Plan B restrictions have been lifted across England today marking a major step forward in the fight against covid.
This means it’s not now compulsory to wear a mask in shops and on public transport, though some retailers may still have some request measures in place.
People are no longer being advised to work from home and covid passes required for nightclubs and larger events have now become voluntary, though still recommended in health, educational and care settings.
We should also remember the government changed its guidelines last week to cease the wearing of masks in secondary school classrooms.
In terms of care homes, residents will have to wait until next Monday before unlimited visitors are allowed as Omicron variant restrictions are eased.
All care homes in England will be required to follow outbreak management rules for 14 days instead of the previous 28. Self-isolation periods will be cut from 15 to 10 days for those who test positive with further reductions if they test negative on days five and six.
The return to plan A comes as we see stable hospital admissions alongside a decline in Omicron infections. Asian Standard has also learned the number of people admitted to intensive care is continuing to fall.
Plan B measures were initially introduced on December 8, to slow the spread of the Omicron variant and get more people jabbed.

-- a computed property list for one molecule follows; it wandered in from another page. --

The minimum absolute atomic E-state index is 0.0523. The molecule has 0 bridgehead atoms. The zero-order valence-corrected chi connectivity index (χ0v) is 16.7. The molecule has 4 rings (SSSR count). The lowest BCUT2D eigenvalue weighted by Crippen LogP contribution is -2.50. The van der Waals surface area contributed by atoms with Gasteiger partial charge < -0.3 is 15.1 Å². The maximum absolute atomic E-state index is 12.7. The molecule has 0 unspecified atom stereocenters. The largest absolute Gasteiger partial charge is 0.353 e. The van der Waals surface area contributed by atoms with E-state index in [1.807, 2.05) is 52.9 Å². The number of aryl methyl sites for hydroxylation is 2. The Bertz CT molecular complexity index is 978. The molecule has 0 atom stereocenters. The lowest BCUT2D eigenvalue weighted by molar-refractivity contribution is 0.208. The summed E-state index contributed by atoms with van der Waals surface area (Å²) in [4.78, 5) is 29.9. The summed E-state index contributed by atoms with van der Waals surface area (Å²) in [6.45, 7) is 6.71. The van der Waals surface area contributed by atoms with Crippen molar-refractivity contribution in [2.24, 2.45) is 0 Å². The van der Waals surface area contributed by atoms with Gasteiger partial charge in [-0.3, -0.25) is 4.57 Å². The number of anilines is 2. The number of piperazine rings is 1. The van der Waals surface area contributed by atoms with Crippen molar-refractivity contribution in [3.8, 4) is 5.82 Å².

The Get Boosted Now appeal was launched, bringing the date for all adults to be offered a booster to the New Year. This target was reached, and more than 37 million boosters administered
Health Secretary Sajid Javid said he will be setting out a plan by spring on how the Government thinks the country can “learn to live with Covid”.
He told the Health and Social Care Committee that vaccines, treatments such as antivirals, and testing will be “top of the list”.
Mr Javid said: “We’ve got to find a way to live with it (Covid) in the same way, let’s say, we live with flu, you know, and I’m not for a second sort of saying it’s like flu, you know, look at sadly all the deaths we’ve had from Covid – over 150,000 from the start.
“It’s about understanding we do now have defences which we didn’t have before and just as sort of flu doesn’t stop society and stop life, we mustn’t let Covid do that anymore.”